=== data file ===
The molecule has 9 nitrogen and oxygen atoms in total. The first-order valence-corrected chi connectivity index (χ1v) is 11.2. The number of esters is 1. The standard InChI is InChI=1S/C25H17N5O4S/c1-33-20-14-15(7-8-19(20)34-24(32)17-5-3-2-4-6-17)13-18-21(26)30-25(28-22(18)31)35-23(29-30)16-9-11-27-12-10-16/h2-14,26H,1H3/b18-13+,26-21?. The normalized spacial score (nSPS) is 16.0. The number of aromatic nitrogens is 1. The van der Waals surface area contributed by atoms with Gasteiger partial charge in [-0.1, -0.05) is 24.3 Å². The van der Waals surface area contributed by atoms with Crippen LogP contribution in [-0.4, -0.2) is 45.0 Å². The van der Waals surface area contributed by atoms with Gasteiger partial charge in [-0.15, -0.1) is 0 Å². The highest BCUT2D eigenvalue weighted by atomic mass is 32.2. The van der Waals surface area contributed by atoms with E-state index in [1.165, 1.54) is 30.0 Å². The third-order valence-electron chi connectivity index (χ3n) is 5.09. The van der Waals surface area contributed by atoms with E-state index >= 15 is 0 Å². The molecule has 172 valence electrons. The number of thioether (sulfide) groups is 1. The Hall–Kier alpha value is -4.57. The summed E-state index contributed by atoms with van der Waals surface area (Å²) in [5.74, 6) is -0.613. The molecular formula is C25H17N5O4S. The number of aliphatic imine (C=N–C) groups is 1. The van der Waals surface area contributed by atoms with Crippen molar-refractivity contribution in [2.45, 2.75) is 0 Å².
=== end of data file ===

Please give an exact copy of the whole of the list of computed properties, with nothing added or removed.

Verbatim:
The molecule has 9 nitrogen and oxygen atoms in total. The first-order valence-corrected chi connectivity index (χ1v) is 11.2. The number of esters is 1. The standard InChI is InChI=1S/C25H17N5O4S/c1-33-20-14-15(7-8-19(20)34-24(32)17-5-3-2-4-6-17)13-18-21(26)30-25(28-22(18)31)35-23(29-30)16-9-11-27-12-10-16/h2-14,26H,1H3/b18-13+,26-21?. The normalized spacial score (nSPS) is 16.0. The number of aromatic nitrogens is 1. The van der Waals surface area contributed by atoms with Gasteiger partial charge in [-0.1, -0.05) is 24.3 Å². The van der Waals surface area contributed by atoms with Crippen LogP contribution in [-0.4, -0.2) is 45.0 Å². The van der Waals surface area contributed by atoms with Gasteiger partial charge in [-0.15, -0.1) is 0 Å². The highest BCUT2D eigenvalue weighted by atomic mass is 32.2. The van der Waals surface area contributed by atoms with E-state index in [1.165, 1.54) is 30.0 Å². The third-order valence-electron chi connectivity index (χ3n) is 5.09. The van der Waals surface area contributed by atoms with E-state index >= 15 is 0 Å². The molecule has 172 valence electrons. The number of thioether (sulfide) groups is 1. The Hall–Kier alpha value is -4.57. The summed E-state index contributed by atoms with van der Waals surface area (Å²) in [5.74, 6) is -0.613. The molecular formula is C25H17N5O4S. The number of aliphatic imine (C=N–C) groups is 1. The van der Waals surface area contributed by atoms with Crippen molar-refractivity contribution in [2.45, 2.75) is 0 Å².